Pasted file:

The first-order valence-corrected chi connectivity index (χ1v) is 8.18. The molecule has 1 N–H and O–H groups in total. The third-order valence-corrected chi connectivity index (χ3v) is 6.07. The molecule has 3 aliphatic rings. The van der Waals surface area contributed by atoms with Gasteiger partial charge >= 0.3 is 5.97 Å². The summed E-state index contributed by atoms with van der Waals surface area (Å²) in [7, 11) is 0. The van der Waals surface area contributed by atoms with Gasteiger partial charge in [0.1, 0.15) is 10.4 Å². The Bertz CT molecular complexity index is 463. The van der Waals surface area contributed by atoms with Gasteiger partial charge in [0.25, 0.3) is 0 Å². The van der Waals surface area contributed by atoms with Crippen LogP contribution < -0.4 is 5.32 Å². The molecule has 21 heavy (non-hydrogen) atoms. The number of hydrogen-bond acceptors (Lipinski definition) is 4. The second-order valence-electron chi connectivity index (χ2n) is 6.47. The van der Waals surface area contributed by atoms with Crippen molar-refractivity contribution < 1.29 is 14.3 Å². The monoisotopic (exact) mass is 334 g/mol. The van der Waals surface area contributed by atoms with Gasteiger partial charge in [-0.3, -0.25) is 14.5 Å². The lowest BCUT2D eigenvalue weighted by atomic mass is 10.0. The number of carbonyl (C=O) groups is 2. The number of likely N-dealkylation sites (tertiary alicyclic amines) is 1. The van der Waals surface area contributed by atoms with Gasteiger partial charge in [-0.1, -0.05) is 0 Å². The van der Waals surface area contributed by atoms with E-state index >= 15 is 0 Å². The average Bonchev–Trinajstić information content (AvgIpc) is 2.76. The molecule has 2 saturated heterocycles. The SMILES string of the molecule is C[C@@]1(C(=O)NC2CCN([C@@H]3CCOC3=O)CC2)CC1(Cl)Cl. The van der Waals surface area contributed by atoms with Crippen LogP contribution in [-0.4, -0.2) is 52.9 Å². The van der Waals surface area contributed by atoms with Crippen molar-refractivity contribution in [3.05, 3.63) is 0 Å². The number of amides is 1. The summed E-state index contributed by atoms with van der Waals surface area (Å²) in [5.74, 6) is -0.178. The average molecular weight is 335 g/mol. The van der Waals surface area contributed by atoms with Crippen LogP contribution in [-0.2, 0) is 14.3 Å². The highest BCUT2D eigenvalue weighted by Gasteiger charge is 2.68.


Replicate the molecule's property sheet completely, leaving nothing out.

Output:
The first-order valence-corrected chi connectivity index (χ1v) is 8.18. The molecule has 1 N–H and O–H groups in total. The third-order valence-corrected chi connectivity index (χ3v) is 6.07. The molecule has 3 aliphatic rings. The van der Waals surface area contributed by atoms with Gasteiger partial charge >= 0.3 is 5.97 Å². The summed E-state index contributed by atoms with van der Waals surface area (Å²) in [7, 11) is 0. The van der Waals surface area contributed by atoms with Gasteiger partial charge in [0.1, 0.15) is 10.4 Å². The Bertz CT molecular complexity index is 463. The van der Waals surface area contributed by atoms with Gasteiger partial charge in [0.25, 0.3) is 0 Å². The van der Waals surface area contributed by atoms with Crippen LogP contribution < -0.4 is 5.32 Å². The molecule has 21 heavy (non-hydrogen) atoms. The number of hydrogen-bond acceptors (Lipinski definition) is 4. The second-order valence-electron chi connectivity index (χ2n) is 6.47. The van der Waals surface area contributed by atoms with Crippen molar-refractivity contribution < 1.29 is 14.3 Å². The monoisotopic (exact) mass is 334 g/mol. The van der Waals surface area contributed by atoms with Gasteiger partial charge in [-0.3, -0.25) is 14.5 Å². The lowest BCUT2D eigenvalue weighted by atomic mass is 10.0. The number of carbonyl (C=O) groups is 2. The number of likely N-dealkylation sites (tertiary alicyclic amines) is 1. The van der Waals surface area contributed by atoms with Gasteiger partial charge in [-0.1, -0.05) is 0 Å². The van der Waals surface area contributed by atoms with E-state index >= 15 is 0 Å². The average Bonchev–Trinajstić information content (AvgIpc) is 2.76. The molecule has 2 saturated heterocycles. The SMILES string of the molecule is C[C@@]1(C(=O)NC2CCN([C@@H]3CCOC3=O)CC2)CC1(Cl)Cl. The van der Waals surface area contributed by atoms with Crippen LogP contribution in [-0.4, -0.2) is 52.9 Å². The van der Waals surface area contributed by atoms with Crippen molar-refractivity contribution in [3.05, 3.63) is 0 Å². The number of amides is 1. The summed E-state index contributed by atoms with van der Waals surface area (Å²) in [5.74, 6) is -0.178. The average molecular weight is 335 g/mol. The van der Waals surface area contributed by atoms with Crippen LogP contribution in [-0.2, 0) is 14.3 Å². The highest BCUT2D eigenvalue weighted by Gasteiger charge is 2.68.